International Journal of Social Science & Economic Research
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Title:
FREEDOM LAWS & THE ECONOMICS OF ETHNICITY

Authors:
James Edward Curtis Jr

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James Edward Curtis Jr
James Curtis Jr is the President & Research Economist of The James Edward Curtis Jr Education Foundation

MLA 8
Curtis Jr, James Edward. "FREEDOM LAWS & THE ECONOMICS OF ETHNICITY." Int. j. of Social Science and Economic Research, vol. 3, no. 9, Sept. 2018, pp. 4642-4749, ijsser.org/more2018.php?id=328. Accessed Sept. 2018.
APA
Curtis Jr, J. (2018, September). FREEDOM LAWS & THE ECONOMICS OF ETHNICITY. Int. j. of Social Science and Economic Research, 3(9), 4642-4749. Retrieved from ijsser.org/more2018.php?id=328
Chicago
Curtis Jr, James Edward. "FREEDOM LAWS & THE ECONOMICS OF ETHNICITY." Int. j. of Social Science and Economic Research 3, no. 9 (September 2018), 4642-4749. Accessed September, 2018. ijsser.org/more2018.php?id=328.

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Abstract:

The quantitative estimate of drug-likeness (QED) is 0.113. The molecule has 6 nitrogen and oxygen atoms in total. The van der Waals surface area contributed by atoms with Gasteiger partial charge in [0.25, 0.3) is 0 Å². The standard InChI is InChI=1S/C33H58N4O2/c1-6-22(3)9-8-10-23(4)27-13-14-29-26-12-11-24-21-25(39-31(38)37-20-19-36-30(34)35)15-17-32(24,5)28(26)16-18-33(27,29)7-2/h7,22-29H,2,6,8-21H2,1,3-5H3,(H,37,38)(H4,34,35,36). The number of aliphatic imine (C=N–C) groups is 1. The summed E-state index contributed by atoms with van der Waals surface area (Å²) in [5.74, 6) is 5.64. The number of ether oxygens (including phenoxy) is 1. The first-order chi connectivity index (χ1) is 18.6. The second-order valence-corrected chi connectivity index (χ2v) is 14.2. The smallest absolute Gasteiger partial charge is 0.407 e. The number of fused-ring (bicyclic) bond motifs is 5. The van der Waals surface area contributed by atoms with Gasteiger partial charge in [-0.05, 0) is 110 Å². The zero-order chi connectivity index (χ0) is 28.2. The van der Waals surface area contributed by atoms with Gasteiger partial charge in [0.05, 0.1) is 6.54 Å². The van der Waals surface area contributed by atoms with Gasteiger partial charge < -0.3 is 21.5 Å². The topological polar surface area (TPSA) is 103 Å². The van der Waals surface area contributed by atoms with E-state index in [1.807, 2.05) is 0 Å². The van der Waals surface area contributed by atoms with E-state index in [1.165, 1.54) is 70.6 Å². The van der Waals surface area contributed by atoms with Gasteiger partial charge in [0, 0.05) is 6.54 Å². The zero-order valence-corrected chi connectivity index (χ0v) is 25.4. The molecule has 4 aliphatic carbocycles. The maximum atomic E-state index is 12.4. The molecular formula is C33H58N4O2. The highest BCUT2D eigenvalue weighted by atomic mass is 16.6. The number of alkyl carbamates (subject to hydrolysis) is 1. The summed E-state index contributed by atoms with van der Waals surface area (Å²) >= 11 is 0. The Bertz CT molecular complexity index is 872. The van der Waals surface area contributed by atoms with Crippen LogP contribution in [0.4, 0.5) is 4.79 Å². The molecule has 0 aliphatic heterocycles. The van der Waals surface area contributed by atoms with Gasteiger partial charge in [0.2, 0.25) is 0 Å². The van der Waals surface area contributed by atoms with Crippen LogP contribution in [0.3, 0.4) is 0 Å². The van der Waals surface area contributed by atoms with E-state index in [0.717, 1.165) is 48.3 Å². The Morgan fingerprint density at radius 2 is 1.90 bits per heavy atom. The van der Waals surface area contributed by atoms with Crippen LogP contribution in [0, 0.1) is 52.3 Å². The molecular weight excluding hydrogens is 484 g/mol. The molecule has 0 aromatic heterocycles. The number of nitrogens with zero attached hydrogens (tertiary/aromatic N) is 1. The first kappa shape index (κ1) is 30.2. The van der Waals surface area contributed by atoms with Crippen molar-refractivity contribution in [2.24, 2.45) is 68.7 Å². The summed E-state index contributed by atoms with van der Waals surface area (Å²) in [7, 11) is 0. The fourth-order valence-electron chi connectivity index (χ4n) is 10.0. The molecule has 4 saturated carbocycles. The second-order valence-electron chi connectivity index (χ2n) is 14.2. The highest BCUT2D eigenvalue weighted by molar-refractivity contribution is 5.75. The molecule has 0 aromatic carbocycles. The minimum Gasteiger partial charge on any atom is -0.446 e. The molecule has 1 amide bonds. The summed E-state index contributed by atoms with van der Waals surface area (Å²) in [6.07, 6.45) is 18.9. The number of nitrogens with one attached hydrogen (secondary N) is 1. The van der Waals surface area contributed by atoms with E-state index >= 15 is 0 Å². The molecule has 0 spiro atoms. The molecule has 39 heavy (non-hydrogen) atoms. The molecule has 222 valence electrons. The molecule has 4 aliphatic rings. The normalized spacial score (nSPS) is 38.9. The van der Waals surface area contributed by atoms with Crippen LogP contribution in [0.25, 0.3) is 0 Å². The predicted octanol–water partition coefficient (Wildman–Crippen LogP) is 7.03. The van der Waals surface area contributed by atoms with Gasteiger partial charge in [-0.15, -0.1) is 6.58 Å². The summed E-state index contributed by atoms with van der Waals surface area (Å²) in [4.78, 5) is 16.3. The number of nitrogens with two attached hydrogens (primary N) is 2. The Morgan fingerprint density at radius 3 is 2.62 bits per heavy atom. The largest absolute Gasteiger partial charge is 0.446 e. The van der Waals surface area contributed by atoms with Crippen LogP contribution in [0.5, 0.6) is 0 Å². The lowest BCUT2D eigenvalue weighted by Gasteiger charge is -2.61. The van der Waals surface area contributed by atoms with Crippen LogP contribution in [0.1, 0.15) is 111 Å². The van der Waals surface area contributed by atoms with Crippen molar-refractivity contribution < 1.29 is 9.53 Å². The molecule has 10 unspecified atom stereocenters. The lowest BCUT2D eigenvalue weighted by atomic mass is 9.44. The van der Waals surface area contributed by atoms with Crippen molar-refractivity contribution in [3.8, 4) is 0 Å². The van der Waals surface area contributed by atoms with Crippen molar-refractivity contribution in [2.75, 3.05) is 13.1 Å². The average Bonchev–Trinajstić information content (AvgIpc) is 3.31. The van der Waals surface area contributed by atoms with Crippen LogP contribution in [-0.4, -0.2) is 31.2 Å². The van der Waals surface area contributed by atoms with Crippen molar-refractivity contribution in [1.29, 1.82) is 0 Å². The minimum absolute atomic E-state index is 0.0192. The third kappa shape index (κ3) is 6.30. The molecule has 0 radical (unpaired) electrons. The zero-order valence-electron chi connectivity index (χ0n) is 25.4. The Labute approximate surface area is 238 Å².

The debate over market/individual regulation and freedom is not a new discussion. However, a clear understanding of the freedoms (or the lack of freedoms) and their economic consequences on early black Americans provides an informative understanding to the freedoms (or the lack of freedoms), and their economic consequences on other, modern ethnic groups. Leon Litwick (1961) and Ira Berlin (1974) provide the most comprehensive historical accounts of free blacks in the north and south, respectively. This study attempts to build upon their successes by presenting one of the first national studies that combines the legal, demographic and economic experiences of free blacks, with an extended analysis of antebellum wealth inequality. In doing so, I investigate the link between the social asymmetry and economic asymmetry among early blacks and whites in the United States of America. For the empirical study, I used cross-sectional variables from the Integrated Public Use Microdata Sample (IPUMS), I developed informative conditional ratios, and I employ least squares statistical analyses. This study finds that economic differences among ethnic groups, as measured by differences between early blacks and whites, are intertwined with asymmetrical freedoms.